The BCS really isn't that bad.
No, really. It's not.
It doesn't give a "true" national champion, but what will?
Playoff? How many teams? When would it start? Would it be an eight-team playoff, beginning the week after conference championship games, smack-dab in the middle of final exams at most schools? Are fans -- and students -- expected to pay to travel for these games right before Christmas?
Want to add a plus-one to the bowls? Sounds OK on paper, but that would eliminate one of the best things about bowl games -- every team has had weeks to rest, making them the only postseason games without weary competitors. Further, playing that deep into January might interfere with the NCAA's gentleman's agreement with the NFL not to step on each other's turfs (the reason the NFL doesn't air Saturday games until late in the season). So don't bet on it.
And does anyone really think a playoff would stop the complaining around this time of year? No matter what, somebody on the margins will whine. The BCS chooses two teams to play for the national championship, and there's almost always a third team complaining about being left out. Expand to an eight-team playoff, and get ready for talk radio debates on how it's impossible for some committee to decide which two-loss team is the best.
So until someone comes up with an idea for how to make a playoff work, the BCS is the best we've got.
And the glass is half full. Lost in the bitchin' and moanin' is that the BCS, while far from perfect, is a significant improvement over the pre-Bowl Coalition/Alliance/BCS system. Here are the actual matchups for BCS games this year.
BCS Championship: Ohio State vs. Florida
Rose Bowl: Michigan vs. USC
Sugar Bowl: LSU vs. Notre Dame
Fiesta Bowl: Oklahoma vs. Boise State
Orange Bowl: Wake Forest vs. Louisville
Now check out what the Rose, Sugar, Fiesta and Orange Bowls would probably look like if were still playing under the rules of 15 years ago (with no BCS Championship game.) Of course, there was a Southwest Conference back then, but let's ignore that complication.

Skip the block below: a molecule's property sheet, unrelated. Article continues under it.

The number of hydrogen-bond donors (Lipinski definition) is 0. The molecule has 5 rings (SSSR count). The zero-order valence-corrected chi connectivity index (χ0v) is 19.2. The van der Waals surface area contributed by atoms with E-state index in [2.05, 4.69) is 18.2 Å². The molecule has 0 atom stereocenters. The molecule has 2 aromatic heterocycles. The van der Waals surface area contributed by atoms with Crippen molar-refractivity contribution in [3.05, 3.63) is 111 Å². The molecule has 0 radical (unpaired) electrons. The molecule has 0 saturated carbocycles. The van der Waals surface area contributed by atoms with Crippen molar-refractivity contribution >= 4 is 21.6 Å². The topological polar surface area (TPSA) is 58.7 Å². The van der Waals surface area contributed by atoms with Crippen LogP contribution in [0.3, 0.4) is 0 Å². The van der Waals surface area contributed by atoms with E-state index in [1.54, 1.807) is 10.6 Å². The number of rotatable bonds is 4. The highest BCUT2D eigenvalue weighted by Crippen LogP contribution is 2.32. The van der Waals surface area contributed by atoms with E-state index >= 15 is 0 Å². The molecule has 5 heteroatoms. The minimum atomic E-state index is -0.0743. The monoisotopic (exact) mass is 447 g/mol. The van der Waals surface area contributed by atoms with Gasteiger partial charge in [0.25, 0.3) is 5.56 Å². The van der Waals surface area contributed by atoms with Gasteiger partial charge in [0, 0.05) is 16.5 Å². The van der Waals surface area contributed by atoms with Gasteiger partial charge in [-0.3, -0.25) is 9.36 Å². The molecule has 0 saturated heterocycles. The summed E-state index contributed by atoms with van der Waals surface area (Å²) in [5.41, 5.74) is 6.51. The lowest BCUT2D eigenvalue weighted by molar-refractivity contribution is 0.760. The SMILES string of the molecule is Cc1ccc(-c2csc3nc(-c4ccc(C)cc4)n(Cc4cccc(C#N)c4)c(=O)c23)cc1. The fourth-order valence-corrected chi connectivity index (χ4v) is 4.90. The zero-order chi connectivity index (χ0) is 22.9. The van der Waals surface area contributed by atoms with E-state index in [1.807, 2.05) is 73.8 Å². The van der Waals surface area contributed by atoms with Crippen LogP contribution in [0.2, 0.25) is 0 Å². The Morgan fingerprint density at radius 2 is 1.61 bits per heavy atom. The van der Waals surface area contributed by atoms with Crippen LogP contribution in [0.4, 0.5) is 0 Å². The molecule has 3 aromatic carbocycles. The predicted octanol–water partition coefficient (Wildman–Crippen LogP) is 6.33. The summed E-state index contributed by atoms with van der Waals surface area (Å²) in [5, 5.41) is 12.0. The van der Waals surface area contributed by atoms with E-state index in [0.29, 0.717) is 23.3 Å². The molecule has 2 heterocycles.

Rose Bowl: Ohio State vs. USC
Sugar Bowl: Florida vs. Notre Dame
Fiesta Bowl: Texas vs. Auburn
Orange Bowl: Oklahoma vs. LSU
As champions of the Big Ten and Pac-10, respectively, Ohio State and USC would head to Pasadena. SEC winner Florida would go to New Orleans to take on an at-large foe, most likely bowl darling Notre Dame. Big 12 (formerly the Big 8) champ Oklahoma would go to Miami to take on LSU, which would probably get a nod because of its top-five ranking and its fans' willingness to travel. The Fiesta Bowl, one of the few bowls to give fat payouts without having automatic tie-ins, would have a hard time passing up Texas and Auburn, traditional powers with lots of fans willing to hop in the Winnebago and head to Glendale (thus guaranteeing a sellout).
Now, check out the good the BCS has done.
1. Without the BCS, it wouldn't even be possible for Michigan or Florida to play Ohio State. Florida would be tied to the Sugar Bowl. Looking for Michigan? You'd find the Wolverines in
2. Tampa. Without the BCS, Michigan would have gone there as a choice of the Outback Bowl (known as the Hall of Fame Bowl in 1991). The Big Ten had a tie-in, where the Hall of Fame Bowl selected the second Big Ten team. Think Wolverine fans are complaining now? Just imagine how that one would go over.
3. The BCS provides a perfect Sugar Bowl matchup: LSU and Notre Dame. The Sugar Bowl comes back to the Superdome with the local school playing against the nation's most famous Catholic school, in a heavily Catholic state that's spent most of the last year and a half talking to God. It gets no better than that, and 'twas only possible with the BCS. Otherwise, the purple and gold would spend New Year's scaring the bejeezus out of the "beautiful people" on South Beach. That would be really entertaining, but nothing like the Sugar Bowl.
4. The BCS gives a feel-good story -- Boise State gets a day on a grand stage and a fat check for its troubles. If the Broncos beat Oklahoma, it's a beautiful story. Should they be exposed, at least that's one less "what if?"
5. This year's Orange Bowl is the least sexy BCS matchup since Utah-Pittsburgh in the '04 Fiesta Bowl. But in a week when so many are crying about what team deserves to be in the BCS Championship Game, folks might want to remember the days when big-money bowls were only accountable to big boys and the bottom line. The Big East has been better than expected, but who really thinks Louisville would have gotten to the Orange Bowl without the BCS?
Go ahead and hate the BCS. Just don't forget that things could -- and have been -- worse.
And let me know when you're sure how to make things better.
Bomani Jones is a columnist for Page 2. Tell him how you feel at email@example.com.